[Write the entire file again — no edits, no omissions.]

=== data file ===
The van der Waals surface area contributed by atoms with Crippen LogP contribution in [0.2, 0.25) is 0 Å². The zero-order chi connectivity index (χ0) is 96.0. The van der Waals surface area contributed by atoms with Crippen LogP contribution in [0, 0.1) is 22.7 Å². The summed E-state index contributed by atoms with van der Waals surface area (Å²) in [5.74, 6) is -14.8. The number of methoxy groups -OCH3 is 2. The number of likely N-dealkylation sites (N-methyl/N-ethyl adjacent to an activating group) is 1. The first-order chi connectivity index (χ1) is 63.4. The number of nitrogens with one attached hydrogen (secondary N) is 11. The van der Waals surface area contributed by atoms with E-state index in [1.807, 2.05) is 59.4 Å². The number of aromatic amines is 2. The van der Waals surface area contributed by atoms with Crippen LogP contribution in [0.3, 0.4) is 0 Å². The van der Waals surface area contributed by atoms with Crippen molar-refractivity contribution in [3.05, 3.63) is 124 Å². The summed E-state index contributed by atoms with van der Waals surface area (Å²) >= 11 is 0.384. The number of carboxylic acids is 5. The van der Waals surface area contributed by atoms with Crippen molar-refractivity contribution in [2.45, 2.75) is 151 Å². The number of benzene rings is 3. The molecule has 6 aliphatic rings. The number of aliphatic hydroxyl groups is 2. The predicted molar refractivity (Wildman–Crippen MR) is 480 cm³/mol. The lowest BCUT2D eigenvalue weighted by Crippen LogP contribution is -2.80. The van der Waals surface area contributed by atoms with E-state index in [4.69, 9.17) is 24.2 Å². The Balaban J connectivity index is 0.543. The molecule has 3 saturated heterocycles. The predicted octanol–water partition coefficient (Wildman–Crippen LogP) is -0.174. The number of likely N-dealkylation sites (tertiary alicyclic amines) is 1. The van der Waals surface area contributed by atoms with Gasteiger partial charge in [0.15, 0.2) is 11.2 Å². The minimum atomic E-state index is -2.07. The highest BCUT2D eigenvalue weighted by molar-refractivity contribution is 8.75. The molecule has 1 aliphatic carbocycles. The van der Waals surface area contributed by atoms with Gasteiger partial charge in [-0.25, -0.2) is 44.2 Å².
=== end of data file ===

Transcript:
The van der Waals surface area contributed by atoms with Crippen LogP contribution in [0.2, 0.25) is 0 Å². The zero-order chi connectivity index (χ0) is 96.0. The van der Waals surface area contributed by atoms with Crippen LogP contribution in [0, 0.1) is 22.7 Å². The summed E-state index contributed by atoms with van der Waals surface area (Å²) in [5.74, 6) is -14.8. The number of methoxy groups -OCH3 is 2. The number of likely N-dealkylation sites (N-methyl/N-ethyl adjacent to an activating group) is 1. The first-order chi connectivity index (χ1) is 63.4. The number of nitrogens with one attached hydrogen (secondary N) is 11. The van der Waals surface area contributed by atoms with E-state index in [1.807, 2.05) is 59.4 Å². The number of aromatic amines is 2. The van der Waals surface area contributed by atoms with Crippen LogP contribution in [0.3, 0.4) is 0 Å². The van der Waals surface area contributed by atoms with Crippen molar-refractivity contribution in [3.05, 3.63) is 124 Å². The summed E-state index contributed by atoms with van der Waals surface area (Å²) >= 11 is 0.384. The number of carboxylic acids is 5. The van der Waals surface area contributed by atoms with Crippen molar-refractivity contribution in [2.45, 2.75) is 151 Å². The number of benzene rings is 3. The molecule has 6 aliphatic rings. The number of aliphatic hydroxyl groups is 2. The predicted molar refractivity (Wildman–Crippen MR) is 480 cm³/mol. The lowest BCUT2D eigenvalue weighted by Crippen LogP contribution is -2.80. The van der Waals surface area contributed by atoms with E-state index in [4.69, 9.17) is 24.2 Å². The Balaban J connectivity index is 0.543. The molecule has 3 saturated heterocycles. The predicted octanol–water partition coefficient (Wildman–Crippen LogP) is -0.174. The number of likely N-dealkylation sites (tertiary alicyclic amines) is 1. The van der Waals surface area contributed by atoms with Gasteiger partial charge in [0.15, 0.2) is 11.2 Å². The minimum atomic E-state index is -2.07. The highest BCUT2D eigenvalue weighted by molar-refractivity contribution is 8.75. The molecule has 1 aliphatic carbocycles. The van der Waals surface area contributed by atoms with Gasteiger partial charge in [-0.25, -0.2) is 44.2 Å².